The kitchen has traditionally had three main design elements, the cabinets, work space and the appliances. The cabinets are used for storage, counters are used as preparation areas and the appliances for food preparation or various other handling like refrigeration, cooking, cutting, etc. Up until after World War II, in the United States all three were provided by stand alone pieces of furniture. In big English kitchens large work tables were magnets for families as well as useful counter space.
After World War II, when there was a boom of cookie cutter home construction in the U.S., kitchens acquired built in cabinets and counters. The kitchen became more utilitarian and was usually reserved for the woman of the home and used exclusively for cooking, while other parts of the home were designated for the actual eating and all other activities.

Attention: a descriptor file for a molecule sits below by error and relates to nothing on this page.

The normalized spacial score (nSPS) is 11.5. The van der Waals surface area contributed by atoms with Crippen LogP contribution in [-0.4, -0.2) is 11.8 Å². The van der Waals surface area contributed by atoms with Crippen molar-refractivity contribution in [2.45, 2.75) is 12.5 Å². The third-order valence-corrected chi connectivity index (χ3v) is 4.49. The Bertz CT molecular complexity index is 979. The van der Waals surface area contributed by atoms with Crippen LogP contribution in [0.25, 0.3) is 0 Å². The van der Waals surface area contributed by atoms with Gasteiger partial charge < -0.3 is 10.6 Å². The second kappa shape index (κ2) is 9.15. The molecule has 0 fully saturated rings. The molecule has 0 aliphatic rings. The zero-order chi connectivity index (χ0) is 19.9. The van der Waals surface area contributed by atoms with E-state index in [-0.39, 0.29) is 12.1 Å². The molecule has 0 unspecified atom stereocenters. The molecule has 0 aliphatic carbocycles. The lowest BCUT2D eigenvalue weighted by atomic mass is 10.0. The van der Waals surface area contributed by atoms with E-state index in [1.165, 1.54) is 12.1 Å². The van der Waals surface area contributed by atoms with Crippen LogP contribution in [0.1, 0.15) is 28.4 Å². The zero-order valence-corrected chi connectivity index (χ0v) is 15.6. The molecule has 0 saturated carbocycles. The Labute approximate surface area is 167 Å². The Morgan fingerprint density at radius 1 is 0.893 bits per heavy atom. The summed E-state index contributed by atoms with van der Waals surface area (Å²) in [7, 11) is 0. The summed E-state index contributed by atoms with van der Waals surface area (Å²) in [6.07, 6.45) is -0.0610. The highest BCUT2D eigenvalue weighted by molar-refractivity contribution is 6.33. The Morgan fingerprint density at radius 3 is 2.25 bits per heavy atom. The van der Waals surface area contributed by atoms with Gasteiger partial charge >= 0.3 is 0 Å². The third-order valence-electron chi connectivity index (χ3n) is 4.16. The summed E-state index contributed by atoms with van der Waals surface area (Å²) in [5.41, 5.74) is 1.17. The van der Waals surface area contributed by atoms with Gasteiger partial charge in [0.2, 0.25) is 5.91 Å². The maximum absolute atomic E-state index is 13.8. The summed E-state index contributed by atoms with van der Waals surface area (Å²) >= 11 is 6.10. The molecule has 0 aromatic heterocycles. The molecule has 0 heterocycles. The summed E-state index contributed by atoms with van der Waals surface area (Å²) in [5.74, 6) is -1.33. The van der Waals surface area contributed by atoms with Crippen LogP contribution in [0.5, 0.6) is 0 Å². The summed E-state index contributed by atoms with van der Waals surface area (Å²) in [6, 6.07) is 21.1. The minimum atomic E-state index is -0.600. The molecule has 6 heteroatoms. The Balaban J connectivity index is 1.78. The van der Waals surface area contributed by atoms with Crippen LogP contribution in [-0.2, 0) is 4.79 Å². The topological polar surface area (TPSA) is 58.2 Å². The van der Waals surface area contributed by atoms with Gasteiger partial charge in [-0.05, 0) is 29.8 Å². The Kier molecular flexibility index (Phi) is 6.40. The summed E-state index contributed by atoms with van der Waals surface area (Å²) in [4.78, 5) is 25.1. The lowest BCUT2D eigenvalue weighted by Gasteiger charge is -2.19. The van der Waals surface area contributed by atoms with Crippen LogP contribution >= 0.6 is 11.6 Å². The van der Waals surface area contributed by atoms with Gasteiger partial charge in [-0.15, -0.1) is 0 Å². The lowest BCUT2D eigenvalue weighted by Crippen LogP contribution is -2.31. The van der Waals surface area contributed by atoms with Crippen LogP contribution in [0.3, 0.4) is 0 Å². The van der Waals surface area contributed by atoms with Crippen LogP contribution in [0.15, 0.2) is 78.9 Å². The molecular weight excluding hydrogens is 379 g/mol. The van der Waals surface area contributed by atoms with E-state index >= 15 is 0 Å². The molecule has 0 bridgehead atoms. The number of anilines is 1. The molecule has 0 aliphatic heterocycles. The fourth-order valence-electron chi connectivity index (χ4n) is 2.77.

Modern kitchens have reverted to the older model of a more social, open and customized kitchen. Everyone ends up in the kitchen. It again seems to be the place to congregate more often there is more than one cook and families use the space for hanging out.
One new design element that has crept into the kitchen as...